'Chafe' - Mark Wilby at the South African Museum
by Paul Edmunds
The observer affects the observed. This rings true across all disciplines, from science to sociology. When embarking upon his "artistic engagement", Mark Wilby was forced to confront this fact. 'Chafe', as he has called this project, engages with the predicaments of museum presentation in the controversial Khoisan Room at the South African Museum. Wilby's work is to be found in the room that was formerly home to the controversial San diorama, which was closed earlier this year due to criticism levelled at the idealised, ahistorical and dehumanising nature of the exhibit. Despite this, from the time of its establishment in the 1960s, this diorama has been by far the museum's most popular attraction.
Wilby chose to focus on the "karretjie people" or "travelaars" of the Karoo. "Rootless, placeless, property-less, the so-called 'karretjie people' are the nomads or the gypsies of the Karoo," he writes. These itinerant people, distant relatives of the San, are typically seen atop a makeshift cart with car tyres, pulled by weary donkeys and laden with the family's possessions, including a knock-down shelter of wood and corrugated iron. Wilby notes how they, like European gypsies, are viewed with a mixture of romantic curiosity and suspicion. Increasingly, under pressure from encroaching urbanisation and modern material culture, these people are settling down, mostly on the fringes of small Karoo towns.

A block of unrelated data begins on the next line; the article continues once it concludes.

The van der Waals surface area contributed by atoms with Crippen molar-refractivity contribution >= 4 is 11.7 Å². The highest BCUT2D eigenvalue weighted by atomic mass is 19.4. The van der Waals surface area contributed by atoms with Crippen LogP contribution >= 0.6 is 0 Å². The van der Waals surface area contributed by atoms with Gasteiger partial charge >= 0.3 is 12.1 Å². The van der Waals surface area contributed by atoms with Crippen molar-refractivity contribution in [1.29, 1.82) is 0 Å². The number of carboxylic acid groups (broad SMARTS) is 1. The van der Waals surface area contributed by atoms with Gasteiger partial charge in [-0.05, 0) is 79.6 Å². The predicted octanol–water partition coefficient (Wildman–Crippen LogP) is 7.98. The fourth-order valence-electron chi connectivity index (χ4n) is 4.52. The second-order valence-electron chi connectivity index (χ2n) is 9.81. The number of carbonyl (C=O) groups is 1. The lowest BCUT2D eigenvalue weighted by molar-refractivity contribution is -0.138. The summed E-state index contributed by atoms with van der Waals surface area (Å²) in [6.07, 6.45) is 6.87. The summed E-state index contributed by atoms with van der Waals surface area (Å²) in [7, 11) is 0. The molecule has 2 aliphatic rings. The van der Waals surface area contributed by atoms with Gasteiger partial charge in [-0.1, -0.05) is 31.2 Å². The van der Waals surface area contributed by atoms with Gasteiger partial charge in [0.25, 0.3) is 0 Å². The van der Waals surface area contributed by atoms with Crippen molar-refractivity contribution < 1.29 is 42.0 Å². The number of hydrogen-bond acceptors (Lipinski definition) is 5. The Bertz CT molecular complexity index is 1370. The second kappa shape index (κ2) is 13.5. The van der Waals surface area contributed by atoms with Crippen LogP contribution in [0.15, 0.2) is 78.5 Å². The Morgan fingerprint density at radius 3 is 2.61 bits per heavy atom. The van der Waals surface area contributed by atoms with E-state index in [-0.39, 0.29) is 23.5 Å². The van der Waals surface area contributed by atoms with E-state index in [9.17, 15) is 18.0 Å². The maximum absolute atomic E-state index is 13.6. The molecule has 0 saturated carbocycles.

Aside from a video which was not operational at the time of my visit and several wall-mounted photographs, 'Chafe' takes place in already existing museum display cases. The first intervention is lengthily entitled Anthropologists Use Artefacts to Define the Cultural Patterns that Characterise Society. A series of black and white photographs are displayed amid a collection of cheap plastic toys, a worn donkey bridle and several lifecasts of hands, presumably those of karretjie people. These are queasily life-like and obviously fake at the same time. They repeat gestures first seen in the accompanying photographs. A pair of hands holds the donkey bridle in a pose taken from an adjacent photo which shows an old man holding the bridle up, his stationary donkey-cart behind him. In another, a child holds tokens collected from chip packets, and his gestures is repeated by casts. Wilby realises that he can never be an objective observer; both he and the subject project a fiction of their choosing. By allowing the subjects to pose so obviously, and presenting the work in so self-conscious a fashion, Wilby acknowledges this position. The title of the work draws attention to this fact: that there is no way to view this objectively, that even so innocent an item as a mute artefact can be use to construct any desired fiction.